The smell of warm cookies and snow are some of the most wonderful things you experience as a child. The holidays are the most exciting time of the year when you are 10, and everything feels magical. The break from school accompanied by presents, movies and a few days to see your friends and family could put any child into the mood for celebration.
But as you get older, these same things start to lose a little bit of magic and start to serve as a reminder of the things in your own life that you wish were better.
For some reason, the holidays seem like the time of year where everyone is meant to put on the façade of having a perfect life. People seem to be so happy with the wonderful people around them, their great new job or academic achievements and that they have everything they could have ever wanted.
But for most of us, our lives are quite the opposite. The end of school brings the harsh reality of not doing well on college exams, and earning poor grades can leave a sour tone to the end of the school year. Trouble at home becomes a forbidden topic, and the need to display the perfect family on holiday cards becomes a bigger priority than talking and working through the pain.
Maybe you just had a falling out with your best friends and now have to sit at home and scroll through photos of the people you would've done anything for, existing without you. Or maybe your significant other has been mistreating you, and no number of gifts, dinners or praise will be able to calm your feelings that the person you once loved isn't who you thought they were.
All of the ways that life could go wrong seem to come to a head at this time, and the holidays can be less joyful and more of a reminder that your life isn't going the way you want it to.
Having to sit and watch a movie about a happy family, a group of best friends or a love story that is so "perfect,” can leave you feeling quite the opposite of the intended "feel good" storyline.
I used to think I was the only one who thought of the holiday season like this, who, despite the warmth, seemed to be bitterly aware of the ice-cold winter. But after talking to friends, it seemed clear that they all had been feeling the same inexplicable dread to face the things we have been sweeping under the rug all year.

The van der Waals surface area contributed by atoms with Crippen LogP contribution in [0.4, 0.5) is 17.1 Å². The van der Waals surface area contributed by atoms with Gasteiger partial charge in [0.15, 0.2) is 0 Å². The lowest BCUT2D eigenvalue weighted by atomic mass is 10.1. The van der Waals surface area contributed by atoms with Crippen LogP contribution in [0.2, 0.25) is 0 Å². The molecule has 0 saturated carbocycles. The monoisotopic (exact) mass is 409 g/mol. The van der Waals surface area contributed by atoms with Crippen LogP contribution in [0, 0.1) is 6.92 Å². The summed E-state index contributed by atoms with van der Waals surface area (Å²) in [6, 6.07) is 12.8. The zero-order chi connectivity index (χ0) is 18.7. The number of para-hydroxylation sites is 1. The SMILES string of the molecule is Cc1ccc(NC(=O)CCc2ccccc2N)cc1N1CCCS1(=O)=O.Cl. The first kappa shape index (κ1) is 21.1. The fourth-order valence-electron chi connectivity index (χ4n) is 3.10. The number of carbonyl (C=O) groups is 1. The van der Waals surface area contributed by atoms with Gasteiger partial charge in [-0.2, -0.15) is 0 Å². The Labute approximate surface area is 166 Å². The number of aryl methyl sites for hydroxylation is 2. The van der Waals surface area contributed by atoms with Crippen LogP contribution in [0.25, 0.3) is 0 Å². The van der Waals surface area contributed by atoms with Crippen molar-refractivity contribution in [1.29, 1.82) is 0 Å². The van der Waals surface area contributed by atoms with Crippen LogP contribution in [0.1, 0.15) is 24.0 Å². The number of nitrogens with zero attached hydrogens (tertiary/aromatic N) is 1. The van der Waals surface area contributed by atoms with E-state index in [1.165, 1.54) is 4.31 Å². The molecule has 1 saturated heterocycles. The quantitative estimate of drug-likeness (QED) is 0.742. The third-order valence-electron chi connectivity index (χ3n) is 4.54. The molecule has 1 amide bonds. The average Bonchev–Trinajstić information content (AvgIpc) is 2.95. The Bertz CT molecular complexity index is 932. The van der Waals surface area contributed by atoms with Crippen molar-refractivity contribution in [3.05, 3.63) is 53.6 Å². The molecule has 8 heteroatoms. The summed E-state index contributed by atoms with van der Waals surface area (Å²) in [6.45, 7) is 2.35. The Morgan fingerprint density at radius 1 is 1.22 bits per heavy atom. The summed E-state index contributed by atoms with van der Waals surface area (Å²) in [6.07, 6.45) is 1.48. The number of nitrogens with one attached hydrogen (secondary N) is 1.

COVID-19 is making sure everyone goes through this now, and the isolation that is coming from the pandemic is forcing many of us to spend the holidays alone. For me, thinking of the close family and friends that I haven't seen in almost two years makes me feel empty and has put a damper on my perception of the holidays during this time.
Isolation is hard enough as it is, but during the final weeks of December, when the backbone of the season is your loved ones, the effects are even more greatly felt. However, this alone time does not have to be inherently negative and could be a good time for us to work through our internal feelings.
We need to take this time for ourselves and to reflect on what we want out of our lives. With the craziness of the world today, we rarely have a minute to sit back and think about what things in our life we want to change or what things are going well and are making us truly happy. This isolation can be used for positive change, as reflecting at the end of the year can allow us to see where we went wrong and how we can approach the new year to get what we truly want.
So, this holiday season, make a plan, eat some pie, say I love you, but most importantly, remember that you survived 2020 and that you can do anything you set your mind to.